Risk Factor Control Worse in Women Than Men in ISCHEMIA Trial

Though clinical outcomes were no different between sexes, there remains an opportunity for more-equitable treatment.

Risk Factor Control Worse in Women Than Men in ISCHEMIA Trial

In the ISCHEMIA trial, women with chronic coronary disease received less-intense guideline-directed medical therapy (GDMT) overall compared with men and were thus less likely to achieve various goals for risk factor control, researchers report.

Women also had lower rates of revascularization that could be explained by lower rates of obstructive CAD on angiography, but clinical outcomes were no different between sexes, according to researchers led by Harmony Reynolds, MD (NYU Langone Health, New York, NY).

It was surprising that female patients were treated less aggressively with medical therapy in the context of the trial, which had algorithms for each treatment target in the protocol and included some monitoring of site performance during the study, Reynolds told TCTMD. “I would not have expected to see goal attainment be so different.”

She noted, however, that the undertreatment of women with coronary disease is a “known phenomenon” that has been seen in prior studies, including other clinical trials. And it doesn’t appear to be related to poorer medication adherence in women. Although women had slightly worse adherence in the ISCHEMIA trial, the difference compared with men was not that great, she said.

“I have to assume that there’s some kind of implicit bias. I can’t rule out, of course, that the women want less-intensive therapy, but I have a feeling that this relates to implicit bias among physicians [who think] that women are at lower risk,” Reynolds said. “As we show in this paper, women are not at lower risk. Maybe they should be if they’re treated as aggressively as men, but they aren’t at lower risk.”

The findings, published online this week in the Journal of the American Heart Association, provide “one more reminder that we need to force ourselves to be attentive to medical therapy goals at every visit for every patient,” Reynolds said. “We need to be more attentive to making sure that all our patients are getting the same aggressive medical therapy for coronary artery disease. We know medical therapy works, and we need to apply it rigorously.”

Sex Differences in Chronic Coronary Disease

Women with chronic coronary disease are generally older with more comorbidities and less obstructive CAD than their male counterparts. Prior studies have shown that their risk of adverse cardiovascular outcomes is similar, however.

Previous research also has demonstrated that women with chronic coronary disease are less likely to undergo revascularization than are men, and may have poorer outcomes when they do get revascularized. It’s unclear how much of this treatment disparity can be traced to differences in ischemia severity between sexes and, in the clinical trial setting, whether protocolized care may impact the gaps in use of revascularization or GDMT.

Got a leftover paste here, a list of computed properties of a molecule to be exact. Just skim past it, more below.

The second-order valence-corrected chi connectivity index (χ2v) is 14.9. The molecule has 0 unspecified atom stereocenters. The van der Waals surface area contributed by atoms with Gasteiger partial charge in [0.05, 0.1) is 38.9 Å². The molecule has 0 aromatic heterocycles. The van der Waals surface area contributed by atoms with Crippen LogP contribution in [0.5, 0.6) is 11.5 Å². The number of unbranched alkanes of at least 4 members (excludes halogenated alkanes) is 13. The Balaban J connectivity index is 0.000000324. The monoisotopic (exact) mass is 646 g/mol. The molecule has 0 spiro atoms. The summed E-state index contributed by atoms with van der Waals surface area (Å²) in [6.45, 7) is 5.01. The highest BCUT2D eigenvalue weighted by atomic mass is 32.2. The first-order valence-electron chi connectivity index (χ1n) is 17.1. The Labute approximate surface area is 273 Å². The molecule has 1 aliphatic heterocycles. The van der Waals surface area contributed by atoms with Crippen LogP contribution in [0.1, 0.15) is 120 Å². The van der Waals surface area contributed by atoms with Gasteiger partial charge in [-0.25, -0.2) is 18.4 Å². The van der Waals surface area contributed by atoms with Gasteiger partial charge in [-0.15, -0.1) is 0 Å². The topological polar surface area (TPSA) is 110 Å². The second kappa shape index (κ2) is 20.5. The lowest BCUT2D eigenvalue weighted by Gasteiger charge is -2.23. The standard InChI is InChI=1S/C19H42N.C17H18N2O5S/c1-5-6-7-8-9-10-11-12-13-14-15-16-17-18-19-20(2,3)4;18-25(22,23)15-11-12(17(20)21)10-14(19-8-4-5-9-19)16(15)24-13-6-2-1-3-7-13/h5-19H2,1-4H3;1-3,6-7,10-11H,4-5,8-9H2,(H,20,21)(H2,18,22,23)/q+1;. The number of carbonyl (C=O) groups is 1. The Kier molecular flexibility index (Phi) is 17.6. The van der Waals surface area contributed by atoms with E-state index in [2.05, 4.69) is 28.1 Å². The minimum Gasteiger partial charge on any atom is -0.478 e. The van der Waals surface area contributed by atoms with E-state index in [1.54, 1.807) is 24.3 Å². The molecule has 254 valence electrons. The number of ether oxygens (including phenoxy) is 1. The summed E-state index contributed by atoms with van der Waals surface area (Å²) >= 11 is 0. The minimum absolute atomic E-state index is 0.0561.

To explore these issues, Reynolds et al delved into the ISCHEMIA trial, which included 5,179 patients (median age 64 years; 22.6% women) with chronic coronary disease, preserved ejection fraction, and moderate-to-severe ischemia on stress testing randomized to an initial invasive strategy or conservative management. The main results showed that the risk of adverse cardiovascular outcomes didn’t differ between strategies.

We need to be more attentive to making sure that all our patients are getting the same aggressive medical therapy for coronary artery disease. Harmony Reynolds

The current analysis highlights some key differences between men and women in the trial. In the invasive arm, women and men were equally like to undergo catheterization, although women had a lower rate of revascularization at any point during follow-up (73.4% vs 81.2%; P < 0.001). That can be tied to a lower severity of coronary disease among women, who were more likely to have no stenosis ≥ 50% on angiography (12.3% vs 4.5%) and less likely to multivessel (60.0% vs 74.8%) or three-vessel disease (29.8% vs 42.7%; P < 0.001 for all) compared with men.

Catheterization rates also were similar by sex in the conservative arm of the trial. Revascularization rates didn’t differ between women and men overall in this group, but among the subset who underwent catheterization, revascularization was less frequent in women (72.3% vs 82.3%; P = 0.007).